Third way to break out of adventure is to leave the purpose. I do not advocate purposeless play (it is boring), but play where the characters don’t have clear quests or such can work. One method of accomplishing it is to build a relationship map of characters tightly involved with each other and the PCs, but where people want conflicting things from the PCs. They can’t please everyone, which creates conflict, but can alter the situation to any way they will. Adding some external pressure to the situation usually manages to create a good game. The NPCs should be played according to their motivations and capabilities, as before.

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To not railroad

7 December, 2007 at 8:51 pm (game mastering) (, , )

njharman asked how to avoid railroading. For the purpose of this post, I assume reader does not want to railroad and has a good reason for it, such as not enjoying railroading or wanting to try new things. (Bad reason would be because some internet person told that railroading is inherently evil.) Any examples will be drawn from D&D because njharman used DM as a phrase, which kinda implies D&D or similar. I further a prep-heavy game (that is, not Wushu or similar).

Railroading can be avoided, and can happen, on several levels. The easiest and lest painful change is to change the macro level. The simplest method is to always prepare at least two adventures and let players essentially select which they pick. After one has been finished, the other should be altered as appropriate due to PCs ignoring it. The undead gains more minions or the orcish horde sacks more towns or the rakshasa infiltrates a position of power. Even if the adventures are on rails, players still have some choices: To engage this adventure or the other one, with the neglected situation often growing worse. Or maybe some other adventurers solve the other case. Something concrete that the players will notice.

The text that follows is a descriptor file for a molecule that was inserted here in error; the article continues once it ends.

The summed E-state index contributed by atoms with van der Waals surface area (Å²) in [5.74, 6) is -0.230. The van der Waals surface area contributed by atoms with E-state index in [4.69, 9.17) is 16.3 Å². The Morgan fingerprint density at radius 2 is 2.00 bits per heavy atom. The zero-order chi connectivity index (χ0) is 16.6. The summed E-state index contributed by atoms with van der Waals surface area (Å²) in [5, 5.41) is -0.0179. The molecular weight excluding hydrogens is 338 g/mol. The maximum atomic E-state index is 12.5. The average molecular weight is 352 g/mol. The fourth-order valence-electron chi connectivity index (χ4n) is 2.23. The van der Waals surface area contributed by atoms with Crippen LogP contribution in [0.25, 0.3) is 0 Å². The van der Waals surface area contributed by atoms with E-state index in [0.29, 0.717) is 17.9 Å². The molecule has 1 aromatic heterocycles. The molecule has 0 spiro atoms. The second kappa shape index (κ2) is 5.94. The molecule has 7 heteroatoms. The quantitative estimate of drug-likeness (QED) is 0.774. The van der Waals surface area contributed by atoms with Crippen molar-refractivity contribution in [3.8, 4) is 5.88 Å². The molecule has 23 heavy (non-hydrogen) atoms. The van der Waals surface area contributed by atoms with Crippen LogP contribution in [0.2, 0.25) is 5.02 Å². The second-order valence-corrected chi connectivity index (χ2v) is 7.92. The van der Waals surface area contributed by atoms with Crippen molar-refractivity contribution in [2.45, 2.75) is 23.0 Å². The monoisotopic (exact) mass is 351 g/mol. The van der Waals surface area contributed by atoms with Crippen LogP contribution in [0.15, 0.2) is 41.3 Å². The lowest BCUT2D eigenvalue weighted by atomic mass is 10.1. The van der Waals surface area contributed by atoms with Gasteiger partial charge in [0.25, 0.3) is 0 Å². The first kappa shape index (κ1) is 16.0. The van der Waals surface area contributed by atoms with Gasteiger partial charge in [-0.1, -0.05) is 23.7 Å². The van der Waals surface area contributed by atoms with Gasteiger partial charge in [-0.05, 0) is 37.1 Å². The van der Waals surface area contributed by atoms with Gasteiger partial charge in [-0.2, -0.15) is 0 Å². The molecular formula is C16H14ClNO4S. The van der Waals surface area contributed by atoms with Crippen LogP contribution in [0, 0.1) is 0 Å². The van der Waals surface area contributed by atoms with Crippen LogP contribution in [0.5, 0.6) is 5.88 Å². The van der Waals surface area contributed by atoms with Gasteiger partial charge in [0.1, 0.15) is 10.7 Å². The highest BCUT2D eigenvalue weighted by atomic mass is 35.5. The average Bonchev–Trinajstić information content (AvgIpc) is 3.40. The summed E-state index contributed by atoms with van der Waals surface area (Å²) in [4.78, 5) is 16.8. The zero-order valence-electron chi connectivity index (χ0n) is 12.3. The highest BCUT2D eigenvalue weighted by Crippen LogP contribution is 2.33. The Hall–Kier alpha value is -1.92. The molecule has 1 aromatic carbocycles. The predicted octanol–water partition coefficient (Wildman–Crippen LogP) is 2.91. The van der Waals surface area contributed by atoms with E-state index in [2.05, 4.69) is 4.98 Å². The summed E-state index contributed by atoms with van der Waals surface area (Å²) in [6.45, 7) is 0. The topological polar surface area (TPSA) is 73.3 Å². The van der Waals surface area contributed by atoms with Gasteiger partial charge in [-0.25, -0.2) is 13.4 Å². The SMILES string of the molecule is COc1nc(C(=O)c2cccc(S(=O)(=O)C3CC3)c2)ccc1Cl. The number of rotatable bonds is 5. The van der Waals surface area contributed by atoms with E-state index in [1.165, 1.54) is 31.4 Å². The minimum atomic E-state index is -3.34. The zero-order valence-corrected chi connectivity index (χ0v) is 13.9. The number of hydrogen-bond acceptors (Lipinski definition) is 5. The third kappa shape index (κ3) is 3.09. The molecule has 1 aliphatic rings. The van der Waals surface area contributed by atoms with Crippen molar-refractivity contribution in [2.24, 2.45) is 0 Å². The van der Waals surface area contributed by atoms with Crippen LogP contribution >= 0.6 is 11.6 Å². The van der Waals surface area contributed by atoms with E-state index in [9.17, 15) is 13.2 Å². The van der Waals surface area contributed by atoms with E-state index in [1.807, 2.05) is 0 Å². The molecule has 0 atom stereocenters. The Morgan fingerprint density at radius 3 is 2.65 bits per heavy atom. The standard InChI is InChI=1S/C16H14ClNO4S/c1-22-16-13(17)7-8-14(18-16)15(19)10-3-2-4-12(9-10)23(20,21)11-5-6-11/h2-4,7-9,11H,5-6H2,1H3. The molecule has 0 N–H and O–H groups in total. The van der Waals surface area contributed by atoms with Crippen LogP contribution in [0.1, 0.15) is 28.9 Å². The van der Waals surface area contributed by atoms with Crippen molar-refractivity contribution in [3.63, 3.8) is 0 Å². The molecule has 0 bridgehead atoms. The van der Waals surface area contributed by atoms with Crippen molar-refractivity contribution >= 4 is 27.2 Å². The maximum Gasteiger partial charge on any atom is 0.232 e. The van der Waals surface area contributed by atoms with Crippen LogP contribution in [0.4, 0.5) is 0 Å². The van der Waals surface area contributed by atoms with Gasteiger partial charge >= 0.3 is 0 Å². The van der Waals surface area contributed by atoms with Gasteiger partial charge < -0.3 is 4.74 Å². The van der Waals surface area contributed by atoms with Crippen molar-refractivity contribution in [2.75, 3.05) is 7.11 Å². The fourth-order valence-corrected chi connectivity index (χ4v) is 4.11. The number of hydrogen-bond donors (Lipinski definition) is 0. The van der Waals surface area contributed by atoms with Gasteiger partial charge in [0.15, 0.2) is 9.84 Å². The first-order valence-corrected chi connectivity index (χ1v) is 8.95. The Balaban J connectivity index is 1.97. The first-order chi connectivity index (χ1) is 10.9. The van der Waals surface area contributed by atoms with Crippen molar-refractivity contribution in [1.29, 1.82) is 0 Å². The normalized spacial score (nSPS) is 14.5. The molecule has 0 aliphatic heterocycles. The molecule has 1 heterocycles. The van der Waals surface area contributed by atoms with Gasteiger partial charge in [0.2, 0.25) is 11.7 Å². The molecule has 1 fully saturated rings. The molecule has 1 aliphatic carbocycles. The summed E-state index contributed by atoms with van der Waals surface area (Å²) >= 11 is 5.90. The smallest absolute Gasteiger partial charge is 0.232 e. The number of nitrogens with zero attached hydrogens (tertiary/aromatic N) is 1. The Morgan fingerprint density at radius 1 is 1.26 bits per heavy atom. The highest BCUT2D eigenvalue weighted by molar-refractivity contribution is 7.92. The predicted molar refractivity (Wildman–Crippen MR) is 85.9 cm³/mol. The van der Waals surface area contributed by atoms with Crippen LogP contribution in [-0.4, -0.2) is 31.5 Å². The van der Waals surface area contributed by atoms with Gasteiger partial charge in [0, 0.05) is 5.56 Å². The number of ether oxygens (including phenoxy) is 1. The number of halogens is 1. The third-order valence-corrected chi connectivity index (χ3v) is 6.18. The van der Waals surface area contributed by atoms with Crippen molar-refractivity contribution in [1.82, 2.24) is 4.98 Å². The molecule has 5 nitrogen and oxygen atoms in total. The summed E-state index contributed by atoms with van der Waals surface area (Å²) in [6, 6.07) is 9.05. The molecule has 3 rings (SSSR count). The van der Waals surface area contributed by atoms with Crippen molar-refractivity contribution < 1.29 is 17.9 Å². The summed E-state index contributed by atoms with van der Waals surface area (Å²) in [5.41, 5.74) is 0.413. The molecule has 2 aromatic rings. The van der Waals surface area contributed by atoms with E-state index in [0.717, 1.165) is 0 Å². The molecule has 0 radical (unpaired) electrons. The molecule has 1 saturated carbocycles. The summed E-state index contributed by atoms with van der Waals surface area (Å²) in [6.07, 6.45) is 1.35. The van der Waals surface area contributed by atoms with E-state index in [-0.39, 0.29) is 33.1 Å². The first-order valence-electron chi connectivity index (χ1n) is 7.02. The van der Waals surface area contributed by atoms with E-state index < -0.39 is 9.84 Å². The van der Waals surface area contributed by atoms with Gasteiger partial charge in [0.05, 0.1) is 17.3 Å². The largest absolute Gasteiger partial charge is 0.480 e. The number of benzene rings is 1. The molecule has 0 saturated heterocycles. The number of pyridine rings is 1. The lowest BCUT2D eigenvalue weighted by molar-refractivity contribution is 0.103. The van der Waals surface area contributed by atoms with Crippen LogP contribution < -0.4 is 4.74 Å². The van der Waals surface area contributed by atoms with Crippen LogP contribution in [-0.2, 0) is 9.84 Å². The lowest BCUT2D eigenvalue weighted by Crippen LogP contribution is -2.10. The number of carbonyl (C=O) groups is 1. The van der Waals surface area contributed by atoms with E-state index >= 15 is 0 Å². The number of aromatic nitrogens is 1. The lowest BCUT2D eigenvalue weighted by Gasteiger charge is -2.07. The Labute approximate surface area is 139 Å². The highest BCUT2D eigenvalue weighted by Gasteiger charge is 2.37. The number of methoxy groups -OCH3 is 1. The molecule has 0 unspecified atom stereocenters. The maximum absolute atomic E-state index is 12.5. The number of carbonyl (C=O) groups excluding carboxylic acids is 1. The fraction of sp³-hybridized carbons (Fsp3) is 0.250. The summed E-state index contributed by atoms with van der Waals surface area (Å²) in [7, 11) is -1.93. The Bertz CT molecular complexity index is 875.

Slightly less simple method is to ask players what their characters will next pursue and to build the next adventure around this. Pacing is important: The direction that PCs take should be clear at the start of each adventure, otherwise boring play and all symptons of that may start manifesting. Big twists and reveals should happen near the end of the session and the next adventure at the very end, preferably roleplayed to not make it boring, if people are in the mood for that. Email or simple face-to-face meetings between games may be an option based on the social environment of participants.